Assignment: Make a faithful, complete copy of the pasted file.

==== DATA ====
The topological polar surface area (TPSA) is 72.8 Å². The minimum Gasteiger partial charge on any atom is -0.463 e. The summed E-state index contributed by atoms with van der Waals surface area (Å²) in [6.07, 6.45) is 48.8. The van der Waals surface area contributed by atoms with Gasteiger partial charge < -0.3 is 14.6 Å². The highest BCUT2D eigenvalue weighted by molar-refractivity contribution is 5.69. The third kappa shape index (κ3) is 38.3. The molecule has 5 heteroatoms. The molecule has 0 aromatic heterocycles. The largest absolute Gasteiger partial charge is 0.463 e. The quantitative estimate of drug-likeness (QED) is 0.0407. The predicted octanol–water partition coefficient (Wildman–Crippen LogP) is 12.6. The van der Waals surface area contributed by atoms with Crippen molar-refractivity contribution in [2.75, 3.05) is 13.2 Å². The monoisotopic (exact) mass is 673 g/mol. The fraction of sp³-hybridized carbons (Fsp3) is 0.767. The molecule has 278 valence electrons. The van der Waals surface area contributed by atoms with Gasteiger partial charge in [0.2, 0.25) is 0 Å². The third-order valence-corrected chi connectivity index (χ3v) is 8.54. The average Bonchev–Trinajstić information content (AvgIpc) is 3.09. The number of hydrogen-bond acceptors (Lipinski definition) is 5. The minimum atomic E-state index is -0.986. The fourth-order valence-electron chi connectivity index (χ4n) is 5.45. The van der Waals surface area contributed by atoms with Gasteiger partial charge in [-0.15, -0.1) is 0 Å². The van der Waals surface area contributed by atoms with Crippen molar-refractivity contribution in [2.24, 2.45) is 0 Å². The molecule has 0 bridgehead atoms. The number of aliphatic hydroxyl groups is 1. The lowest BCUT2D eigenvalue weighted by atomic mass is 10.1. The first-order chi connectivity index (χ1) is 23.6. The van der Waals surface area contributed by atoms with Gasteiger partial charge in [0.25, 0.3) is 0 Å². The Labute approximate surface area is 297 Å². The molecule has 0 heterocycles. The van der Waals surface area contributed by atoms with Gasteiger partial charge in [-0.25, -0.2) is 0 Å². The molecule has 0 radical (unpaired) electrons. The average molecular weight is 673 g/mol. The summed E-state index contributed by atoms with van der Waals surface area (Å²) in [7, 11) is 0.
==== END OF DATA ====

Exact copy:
The topological polar surface area (TPSA) is 72.8 Å². The minimum Gasteiger partial charge on any atom is -0.463 e. The summed E-state index contributed by atoms with van der Waals surface area (Å²) in [6.07, 6.45) is 48.8. The van der Waals surface area contributed by atoms with Gasteiger partial charge < -0.3 is 14.6 Å². The highest BCUT2D eigenvalue weighted by molar-refractivity contribution is 5.69. The third kappa shape index (κ3) is 38.3. The molecule has 5 heteroatoms. The molecule has 0 aromatic heterocycles. The largest absolute Gasteiger partial charge is 0.463 e. The quantitative estimate of drug-likeness (QED) is 0.0407. The predicted octanol–water partition coefficient (Wildman–Crippen LogP) is 12.6. The van der Waals surface area contributed by atoms with Crippen molar-refractivity contribution in [2.75, 3.05) is 13.2 Å². The monoisotopic (exact) mass is 673 g/mol. The fraction of sp³-hybridized carbons (Fsp3) is 0.767. The molecule has 278 valence electrons. The van der Waals surface area contributed by atoms with Gasteiger partial charge in [0.2, 0.25) is 0 Å². The third-order valence-corrected chi connectivity index (χ3v) is 8.54. The average Bonchev–Trinajstić information content (AvgIpc) is 3.09. The number of hydrogen-bond acceptors (Lipinski definition) is 5. The minimum atomic E-state index is -0.986. The fourth-order valence-electron chi connectivity index (χ4n) is 5.45. The van der Waals surface area contributed by atoms with Gasteiger partial charge in [-0.15, -0.1) is 0 Å². The van der Waals surface area contributed by atoms with Crippen molar-refractivity contribution in [2.24, 2.45) is 0 Å². The molecule has 0 bridgehead atoms. The number of aliphatic hydroxyl groups is 1. The lowest BCUT2D eigenvalue weighted by atomic mass is 10.1. The first-order chi connectivity index (χ1) is 23.6. The van der Waals surface area contributed by atoms with Gasteiger partial charge in [0.25, 0.3) is 0 Å². The Labute approximate surface area is 297 Å². The molecule has 0 heterocycles. The van der Waals surface area contributed by atoms with Gasteiger partial charge in [-0.25, -0.2) is 0 Å². The molecule has 0 radical (unpaired) electrons. The average molecular weight is 673 g/mol. The summed E-state index contributed by atoms with van der Waals surface area (Å²) in [7, 11) is 0.